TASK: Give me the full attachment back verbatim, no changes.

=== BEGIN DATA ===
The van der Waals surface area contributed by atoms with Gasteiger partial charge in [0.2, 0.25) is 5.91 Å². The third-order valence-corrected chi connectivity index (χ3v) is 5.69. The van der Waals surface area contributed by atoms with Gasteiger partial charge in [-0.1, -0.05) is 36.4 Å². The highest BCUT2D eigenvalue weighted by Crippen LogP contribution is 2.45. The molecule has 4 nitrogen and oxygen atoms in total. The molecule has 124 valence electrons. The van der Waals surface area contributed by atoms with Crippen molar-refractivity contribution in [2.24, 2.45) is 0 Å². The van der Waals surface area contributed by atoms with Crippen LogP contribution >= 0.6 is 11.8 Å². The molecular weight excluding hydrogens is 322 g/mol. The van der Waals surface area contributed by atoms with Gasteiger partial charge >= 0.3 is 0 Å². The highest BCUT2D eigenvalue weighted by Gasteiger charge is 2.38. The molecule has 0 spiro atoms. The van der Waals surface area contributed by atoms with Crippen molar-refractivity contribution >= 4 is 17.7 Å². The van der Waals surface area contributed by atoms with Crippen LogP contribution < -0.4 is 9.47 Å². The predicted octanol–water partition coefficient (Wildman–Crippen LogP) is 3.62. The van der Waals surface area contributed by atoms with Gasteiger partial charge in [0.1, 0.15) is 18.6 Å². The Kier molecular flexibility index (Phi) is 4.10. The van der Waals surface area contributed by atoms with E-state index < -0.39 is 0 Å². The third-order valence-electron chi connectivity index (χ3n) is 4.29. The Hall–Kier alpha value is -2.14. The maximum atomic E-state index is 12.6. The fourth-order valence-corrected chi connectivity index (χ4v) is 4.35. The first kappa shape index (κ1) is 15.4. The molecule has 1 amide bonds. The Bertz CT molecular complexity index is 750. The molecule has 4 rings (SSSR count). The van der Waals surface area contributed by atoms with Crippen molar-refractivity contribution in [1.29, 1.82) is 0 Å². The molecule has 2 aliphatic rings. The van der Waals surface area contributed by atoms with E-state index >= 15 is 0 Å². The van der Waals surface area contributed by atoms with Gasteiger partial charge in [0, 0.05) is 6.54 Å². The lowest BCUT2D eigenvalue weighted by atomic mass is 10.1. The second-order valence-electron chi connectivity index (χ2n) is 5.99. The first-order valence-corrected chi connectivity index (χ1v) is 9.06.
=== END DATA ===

The van der Waals surface area contributed by atoms with Gasteiger partial charge in [0.2, 0.25) is 5.91 Å². The third-order valence-corrected chi connectivity index (χ3v) is 5.69. The van der Waals surface area contributed by atoms with Gasteiger partial charge in [-0.1, -0.05) is 36.4 Å². The highest BCUT2D eigenvalue weighted by Crippen LogP contribution is 2.45. The molecule has 4 nitrogen and oxygen atoms in total. The molecule has 124 valence electrons. The van der Waals surface area contributed by atoms with Crippen molar-refractivity contribution in [2.24, 2.45) is 0 Å². The van der Waals surface area contributed by atoms with Crippen LogP contribution >= 0.6 is 11.8 Å². The molecular weight excluding hydrogens is 322 g/mol. The van der Waals surface area contributed by atoms with Gasteiger partial charge >= 0.3 is 0 Å². The highest BCUT2D eigenvalue weighted by Gasteiger charge is 2.38. The molecule has 0 spiro atoms. The van der Waals surface area contributed by atoms with Crippen molar-refractivity contribution >= 4 is 17.7 Å². The van der Waals surface area contributed by atoms with Crippen LogP contribution < -0.4 is 9.47 Å². The predicted octanol–water partition coefficient (Wildman–Crippen LogP) is 3.62. The van der Waals surface area contributed by atoms with Gasteiger partial charge in [0.1, 0.15) is 18.6 Å². The Kier molecular flexibility index (Phi) is 4.10. The van der Waals surface area contributed by atoms with E-state index < -0.39 is 0 Å². The third-order valence-electron chi connectivity index (χ3n) is 4.29. The Hall–Kier alpha value is -2.14. The maximum atomic E-state index is 12.6. The fourth-order valence-corrected chi connectivity index (χ4v) is 4.35. The first kappa shape index (κ1) is 15.4. The molecule has 1 amide bonds. The Bertz CT molecular complexity index is 750. The molecule has 4 rings (SSSR count). The van der Waals surface area contributed by atoms with Crippen molar-refractivity contribution in [1.29, 1.82) is 0 Å². The molecule has 2 aliphatic rings. The van der Waals surface area contributed by atoms with E-state index >= 15 is 0 Å². The van der Waals surface area contributed by atoms with Gasteiger partial charge in [0, 0.05) is 6.54 Å². The lowest BCUT2D eigenvalue weighted by atomic mass is 10.1. The second-order valence-electron chi connectivity index (χ2n) is 5.99. The first-order valence-corrected chi connectivity index (χ1v) is 9.06.